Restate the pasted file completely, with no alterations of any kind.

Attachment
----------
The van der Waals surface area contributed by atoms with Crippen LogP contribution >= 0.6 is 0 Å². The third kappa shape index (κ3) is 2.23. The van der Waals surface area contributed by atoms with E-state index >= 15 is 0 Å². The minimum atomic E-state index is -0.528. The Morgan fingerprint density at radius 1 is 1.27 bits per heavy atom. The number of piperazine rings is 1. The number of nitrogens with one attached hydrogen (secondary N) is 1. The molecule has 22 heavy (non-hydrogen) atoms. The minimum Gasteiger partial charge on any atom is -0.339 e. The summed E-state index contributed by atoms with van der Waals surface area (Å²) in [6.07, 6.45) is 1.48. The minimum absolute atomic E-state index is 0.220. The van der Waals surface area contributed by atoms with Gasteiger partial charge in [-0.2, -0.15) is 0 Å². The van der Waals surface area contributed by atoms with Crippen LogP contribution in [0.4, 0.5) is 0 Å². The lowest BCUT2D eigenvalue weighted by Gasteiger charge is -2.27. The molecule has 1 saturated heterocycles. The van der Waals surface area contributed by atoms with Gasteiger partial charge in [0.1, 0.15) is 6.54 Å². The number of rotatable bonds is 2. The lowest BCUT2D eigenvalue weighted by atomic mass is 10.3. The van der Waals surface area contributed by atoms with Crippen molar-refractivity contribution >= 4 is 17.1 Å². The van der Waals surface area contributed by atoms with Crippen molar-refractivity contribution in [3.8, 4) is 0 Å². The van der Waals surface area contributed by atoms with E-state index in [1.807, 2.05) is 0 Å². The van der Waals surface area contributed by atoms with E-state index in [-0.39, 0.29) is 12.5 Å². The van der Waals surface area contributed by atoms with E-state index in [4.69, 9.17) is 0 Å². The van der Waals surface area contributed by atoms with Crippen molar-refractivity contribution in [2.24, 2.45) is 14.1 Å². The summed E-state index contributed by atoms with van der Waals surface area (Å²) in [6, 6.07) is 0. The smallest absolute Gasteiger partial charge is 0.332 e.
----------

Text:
The van der Waals surface area contributed by atoms with Crippen LogP contribution >= 0.6 is 0 Å². The third kappa shape index (κ3) is 2.23. The van der Waals surface area contributed by atoms with E-state index >= 15 is 0 Å². The minimum atomic E-state index is -0.528. The Morgan fingerprint density at radius 1 is 1.27 bits per heavy atom. The number of piperazine rings is 1. The number of nitrogens with one attached hydrogen (secondary N) is 1. The molecule has 22 heavy (non-hydrogen) atoms. The minimum Gasteiger partial charge on any atom is -0.339 e. The summed E-state index contributed by atoms with van der Waals surface area (Å²) in [6.07, 6.45) is 1.48. The minimum absolute atomic E-state index is 0.220. The van der Waals surface area contributed by atoms with Gasteiger partial charge in [-0.2, -0.15) is 0 Å². The van der Waals surface area contributed by atoms with Crippen LogP contribution in [0.4, 0.5) is 0 Å². The lowest BCUT2D eigenvalue weighted by Gasteiger charge is -2.27. The molecule has 1 saturated heterocycles. The van der Waals surface area contributed by atoms with Gasteiger partial charge in [0.1, 0.15) is 6.54 Å². The number of rotatable bonds is 2. The lowest BCUT2D eigenvalue weighted by atomic mass is 10.3. The van der Waals surface area contributed by atoms with Crippen molar-refractivity contribution >= 4 is 17.1 Å². The van der Waals surface area contributed by atoms with Crippen molar-refractivity contribution in [3.8, 4) is 0 Å². The van der Waals surface area contributed by atoms with E-state index in [1.807, 2.05) is 0 Å². The van der Waals surface area contributed by atoms with E-state index in [-0.39, 0.29) is 12.5 Å². The van der Waals surface area contributed by atoms with E-state index in [4.69, 9.17) is 0 Å². The van der Waals surface area contributed by atoms with Crippen molar-refractivity contribution in [2.24, 2.45) is 14.1 Å². The summed E-state index contributed by atoms with van der Waals surface area (Å²) in [6, 6.07) is 0. The smallest absolute Gasteiger partial charge is 0.332 e.